Additional Info and Hazards

Do not fly this site without a functioning speed system!!

There can be considerable hiker traffic, so the pilot must stay focused. So far there has been an audience for almost every launch, and hikers can arrive with no idea that a launch is about to occur.

Nelson's Launch in Franklin Mountains State Park, El Paso, TX

The terrain out front can present many hazards, due to the convoluted topography.  Pilots must use caution and fly conservatively,  avoid scratching and stay high above the gullies and canyons!

There are power lines about 150 meters to the north, that turn south as they run down the slope to the west.  Stay well away from them – always consider what could happen if you experience a deflation or have  to throw your reserve above power lines.

The Franklin Mountains present exciting and challenging flying, especially for ridge and thermal soaring.  Because of direct solar exposure to the west and with no other mountain ranges out front, the range has excellent soaring.  On good summer and fall days, an intermediate pilot can easily soar over 1,500' higher than the highest peak. However, check the winds aloft and the Jet Stream forecast; an ideal day has no Jet overhead and no more than 15 mph at 8000’.

Below are the tracks of Max Montgomery's record XC flight March 5, 2017 from Nelson's to the Otero County Processing Center (jail) on Hwy 54.  The distance was about 20 miles.  He is the first to get to Anthony's Gap and then go east. Click on this KMZ to view or download it in Google Earth.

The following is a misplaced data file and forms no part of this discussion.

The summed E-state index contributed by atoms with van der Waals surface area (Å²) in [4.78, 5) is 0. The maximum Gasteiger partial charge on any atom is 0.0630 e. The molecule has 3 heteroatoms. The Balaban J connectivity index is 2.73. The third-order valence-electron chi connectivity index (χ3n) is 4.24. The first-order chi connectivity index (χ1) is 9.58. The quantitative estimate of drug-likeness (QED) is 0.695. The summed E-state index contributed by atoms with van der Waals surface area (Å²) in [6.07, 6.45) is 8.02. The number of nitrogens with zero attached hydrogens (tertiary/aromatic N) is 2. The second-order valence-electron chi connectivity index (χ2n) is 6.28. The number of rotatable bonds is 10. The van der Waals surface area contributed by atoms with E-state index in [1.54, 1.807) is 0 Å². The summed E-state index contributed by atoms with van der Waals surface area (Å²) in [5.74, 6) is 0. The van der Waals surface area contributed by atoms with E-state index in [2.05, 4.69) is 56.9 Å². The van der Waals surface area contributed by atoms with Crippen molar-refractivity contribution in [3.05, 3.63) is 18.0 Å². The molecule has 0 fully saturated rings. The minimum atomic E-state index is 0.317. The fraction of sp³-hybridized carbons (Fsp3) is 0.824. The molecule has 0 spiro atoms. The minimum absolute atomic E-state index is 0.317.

Max Montgomery's record XC flight from Nelson's Launch

The shopping centers, parking lots, and industrial buildings west of FMSP are a constant source of thermals that drift into the mountains.  These thermals, combined with ridge lift, help make FMSP such an amazing place to fly.

Be sure you have a GPS/vario that can show your ground speed  – you must always know your speed over the ground.  At slow speeds you may be going forward or backward – make sure you know which. Altitude at launch, unlike Agave, is usually  above  the top of the daily inversion which covers the Rio Grande valley, but there will still be cycles, so time your launch to take advantage of a cycle. We do not recommend benching up if you must use speedbar to stay out in front.  Don't risk being blown over the back.  

Benching up